30 MORE Examples of Corporate Social Media in Action

I wrote a post for Mashable awhile back looking at 35 Examples of Corporate Social Media in Action. Since some time has passed and more companies have risen to the challenge of creating innovative social media campaigns, I thought it was time to revisit this with an expanded list of social media for business case studies from a growing number of industries:

Dominos Pizza credits Foursquare with its UK sales growth.

Monique’s Chocolates in Palo Alto used Foursquare to acquire 50 new customers.

Highland Brewing, a microbrewery in North Carolina, turned to social media to build stronger relationships with beer drinkers. Sounds tough :-)

Old Spice creates personal videos for its Facebook fans and posts them on YouTube.

Norman Regional Health System in Oklahoma spends 30 minutes a day on Twitter and Facebook.

The Red Cross uses tools like Flickr and blogs to connect directly with their supporters.

red cross twitter page

Colgate used social media to drive engagement and purchases worldwide.

Land of Nod uses online customer reviews to strengthen its community and product offerings (VIDEO).

Cisco continues to evolve its social media practice, creating snackable content internally for its employees.

Vitamin Water let its fans create a new flavor on Facebook.

Dreyer’s leveraged characters from their “Share the Love” campaign to create a mobile game for the iPhone.

HP’s viral video campaign has some solid social media metrics behind it.

The Asia Foundation of San Francisco used Facebook for its recent Books for Asia campaign.

The NBA used social media (Twitter, Facebook, Gowalla) during the NBA Finals.

JetBlue uses Twitter very successfully for customer service support.

Xerox uses social media as part of a product launch (VIDEO – start watching about 2:30 in).

The Brooklyn Museum created a page to connect its Foursquare community.

brooklyn museum on foursquare

Leo Burnett’s use of Twitter during Cannes garnered more publicity for the firm than any other stunt in company history.

Spanish shoe company Munich uses its social media presence on Facebook to bring together its community in the real world.

Wells-Fargo uses social media during a financial crisis (VIDEO).

Pb Elemental Design is an architecture firm in Seattle that focused on buildings its social media presence on Facebook.

Intel explains how it has leveraged Facebook to grow their fan base to more than 115,000 fans.

Sharpie has some nice examples of how to make social media work on a small budget (VIDEO).

A luxury hotel in Greece used social media to increase all of its web marketing goals.

Rapper Snoop Dogg made over $200K selling branded clothing in virtual worlds.

Warner Brothers provides a case study of how NOT to engage bloggers and how NOT to react when your strategy misses the mark.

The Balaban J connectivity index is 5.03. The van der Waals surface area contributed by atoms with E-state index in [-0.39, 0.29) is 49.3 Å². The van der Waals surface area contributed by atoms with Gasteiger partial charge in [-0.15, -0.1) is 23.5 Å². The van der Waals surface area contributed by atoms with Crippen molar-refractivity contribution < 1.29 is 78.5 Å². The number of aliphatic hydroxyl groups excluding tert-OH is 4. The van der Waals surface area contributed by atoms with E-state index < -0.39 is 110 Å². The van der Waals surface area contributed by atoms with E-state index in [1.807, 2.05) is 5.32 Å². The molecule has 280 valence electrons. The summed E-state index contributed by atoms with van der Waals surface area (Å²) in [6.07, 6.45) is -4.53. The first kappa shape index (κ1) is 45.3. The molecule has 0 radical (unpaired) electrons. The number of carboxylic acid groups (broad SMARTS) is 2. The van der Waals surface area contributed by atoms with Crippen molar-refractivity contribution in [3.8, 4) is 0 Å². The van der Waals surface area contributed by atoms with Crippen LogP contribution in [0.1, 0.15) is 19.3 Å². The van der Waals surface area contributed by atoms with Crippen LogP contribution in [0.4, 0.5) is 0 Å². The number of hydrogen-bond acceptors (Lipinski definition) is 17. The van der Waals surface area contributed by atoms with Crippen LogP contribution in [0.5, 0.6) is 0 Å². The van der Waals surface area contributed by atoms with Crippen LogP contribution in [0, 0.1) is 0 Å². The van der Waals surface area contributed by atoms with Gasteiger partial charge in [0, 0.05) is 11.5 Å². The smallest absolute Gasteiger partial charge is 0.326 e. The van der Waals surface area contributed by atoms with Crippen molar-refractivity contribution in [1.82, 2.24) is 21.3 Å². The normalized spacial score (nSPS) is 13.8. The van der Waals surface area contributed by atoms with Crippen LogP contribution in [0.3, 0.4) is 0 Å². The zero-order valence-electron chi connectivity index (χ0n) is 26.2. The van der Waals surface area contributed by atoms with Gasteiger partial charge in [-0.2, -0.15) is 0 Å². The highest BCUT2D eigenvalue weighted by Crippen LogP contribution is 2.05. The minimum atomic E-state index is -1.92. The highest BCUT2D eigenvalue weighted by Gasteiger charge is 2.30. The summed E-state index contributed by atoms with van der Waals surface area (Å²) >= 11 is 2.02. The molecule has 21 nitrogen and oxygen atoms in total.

NPR shows how and when their listeners access their content on mobile platforms with lots of numbers.

Air Canada learned a tough lesson about monitoring Twitter and how a crisis can easily escalate.

Omo Laundry Detergent in Brazil hid GPS devices in 50 detergent boxes and then visits the winner’s houses to award the prizes.

Mazda launched a Facebook game to promote its new car.

Chesapeake Energy Corp. uses a host of social media tools to stay closer to its customers.

Punch Pizza in The Twin Cities uses Flickr, Facebook and Twitter to sell more pizza.

Einstein Bagels used Facebook to distribute a coupon, and to keep their fans abreast of updates when the coupon link didn’t work.

To follow the conversation and discover even more corporate social media case studies, click here.

Borrow My Blog: charity:water

This is the first post in a new series titled, “Borrow My Blog.” I’m inviting non-profits to harness the collective brainpower of DISRUPTology readers like you to tackle a specific communications challenge.

It’s an easy way for you to participate with just a few moments of your time and help organizations without big PR and marketing budgets generate some new ideas.

Trolls, regular commenters, newbies…all ideas are welcome. Seriously, even negative reactions can sometimes lead to new ways of thinking about old problems.

First up is Paull Young from charity:water.

Organization: charity:water

Website: http://www.charitywater.org/

What They Do: charity: water is a non-profit bringing clean and safe drinking water to people in developing nations.


Communications Challenge: charity: water was born in September. Each year for our birthday, we team up with September babies and other supporters to take on something really big.

This year’s September Campaign will bring clean and safe drinking water to the Bayaka people in Central African Republic – one of the poorest and most remote countries in the world. Our goal is to raise $1.7 million with the help of individual fundraisers. 100% of the money raised will directly fund sustainable water projects.

We need to get 1,700 people to donate their September birthdays, and each of them to run a fundraising campaign worth an average $1,000 on mycharitywater.org

On Monday we launched some great video footage and a great story. I’d love to get ideas on how we can extend it – both for recruitment and to extend the campaigns.

Here’s the video:

My ideas: I figure it would be remiss of me not to contribute a couple of my own thoughts to get the ball rolling:

- Find more celebrities with birthdays in September and have them face-off online in NCAA bracket style against some of their fans to see who can raise the most money.

- Look for a sponsor to match donations for the month so that each individual needs to raise $500 and the sponsor kicks in the rest.

- Search for pro baseball players born in September and see if the ball club will make a donation at a home game and announce it on the diamond vision (thereby raising money AND awareness).